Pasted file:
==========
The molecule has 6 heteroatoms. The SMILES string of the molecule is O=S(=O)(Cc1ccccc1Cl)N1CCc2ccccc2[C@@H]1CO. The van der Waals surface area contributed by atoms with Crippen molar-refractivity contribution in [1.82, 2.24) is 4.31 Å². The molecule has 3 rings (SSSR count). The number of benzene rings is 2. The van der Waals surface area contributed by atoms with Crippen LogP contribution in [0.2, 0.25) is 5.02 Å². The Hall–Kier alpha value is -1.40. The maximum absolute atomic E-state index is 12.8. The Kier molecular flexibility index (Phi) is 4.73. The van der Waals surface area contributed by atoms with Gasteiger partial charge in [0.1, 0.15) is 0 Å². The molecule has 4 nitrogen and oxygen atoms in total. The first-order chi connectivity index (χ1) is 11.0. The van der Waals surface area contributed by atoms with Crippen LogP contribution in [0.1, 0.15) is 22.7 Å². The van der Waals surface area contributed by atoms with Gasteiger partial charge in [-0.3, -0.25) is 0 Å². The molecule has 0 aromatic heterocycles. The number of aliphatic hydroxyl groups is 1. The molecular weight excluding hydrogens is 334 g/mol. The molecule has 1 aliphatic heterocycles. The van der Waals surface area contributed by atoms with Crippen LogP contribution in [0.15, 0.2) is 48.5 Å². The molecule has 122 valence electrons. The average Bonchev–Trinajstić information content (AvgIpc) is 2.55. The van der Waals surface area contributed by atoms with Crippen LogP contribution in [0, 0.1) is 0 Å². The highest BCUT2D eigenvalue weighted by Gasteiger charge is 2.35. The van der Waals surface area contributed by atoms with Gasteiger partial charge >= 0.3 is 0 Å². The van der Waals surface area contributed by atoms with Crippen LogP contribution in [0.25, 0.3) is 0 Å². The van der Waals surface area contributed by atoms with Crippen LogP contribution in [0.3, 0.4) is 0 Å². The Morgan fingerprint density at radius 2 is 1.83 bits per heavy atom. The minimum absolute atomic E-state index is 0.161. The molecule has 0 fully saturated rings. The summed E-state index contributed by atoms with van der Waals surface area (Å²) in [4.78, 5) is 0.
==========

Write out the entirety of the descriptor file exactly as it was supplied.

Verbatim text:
The molecule has 6 heteroatoms. The SMILES string of the molecule is O=S(=O)(Cc1ccccc1Cl)N1CCc2ccccc2[C@@H]1CO. The van der Waals surface area contributed by atoms with Crippen molar-refractivity contribution in [1.82, 2.24) is 4.31 Å². The molecule has 3 rings (SSSR count). The number of benzene rings is 2. The van der Waals surface area contributed by atoms with Crippen LogP contribution in [0.2, 0.25) is 5.02 Å². The Hall–Kier alpha value is -1.40. The maximum absolute atomic E-state index is 12.8. The Kier molecular flexibility index (Phi) is 4.73. The van der Waals surface area contributed by atoms with Gasteiger partial charge in [0.1, 0.15) is 0 Å². The molecule has 4 nitrogen and oxygen atoms in total. The first-order chi connectivity index (χ1) is 11.0. The van der Waals surface area contributed by atoms with Crippen LogP contribution in [0.1, 0.15) is 22.7 Å². The van der Waals surface area contributed by atoms with Gasteiger partial charge in [-0.3, -0.25) is 0 Å². The molecule has 0 aromatic heterocycles. The number of aliphatic hydroxyl groups is 1. The molecular weight excluding hydrogens is 334 g/mol. The molecule has 1 aliphatic heterocycles. The van der Waals surface area contributed by atoms with Crippen LogP contribution in [0.15, 0.2) is 48.5 Å². The molecule has 122 valence electrons. The average Bonchev–Trinajstić information content (AvgIpc) is 2.55. The van der Waals surface area contributed by atoms with Crippen LogP contribution in [0, 0.1) is 0 Å². The highest BCUT2D eigenvalue weighted by Gasteiger charge is 2.35. The van der Waals surface area contributed by atoms with Gasteiger partial charge >= 0.3 is 0 Å². The van der Waals surface area contributed by atoms with Crippen LogP contribution in [0.25, 0.3) is 0 Å². The van der Waals surface area contributed by atoms with Crippen LogP contribution in [0.3, 0.4) is 0 Å². The Morgan fingerprint density at radius 2 is 1.83 bits per heavy atom. The minimum absolute atomic E-state index is 0.161. The molecule has 0 fully saturated rings. The summed E-state index contributed by atoms with van der Waals surface area (Å²) in [4.78, 5) is 0.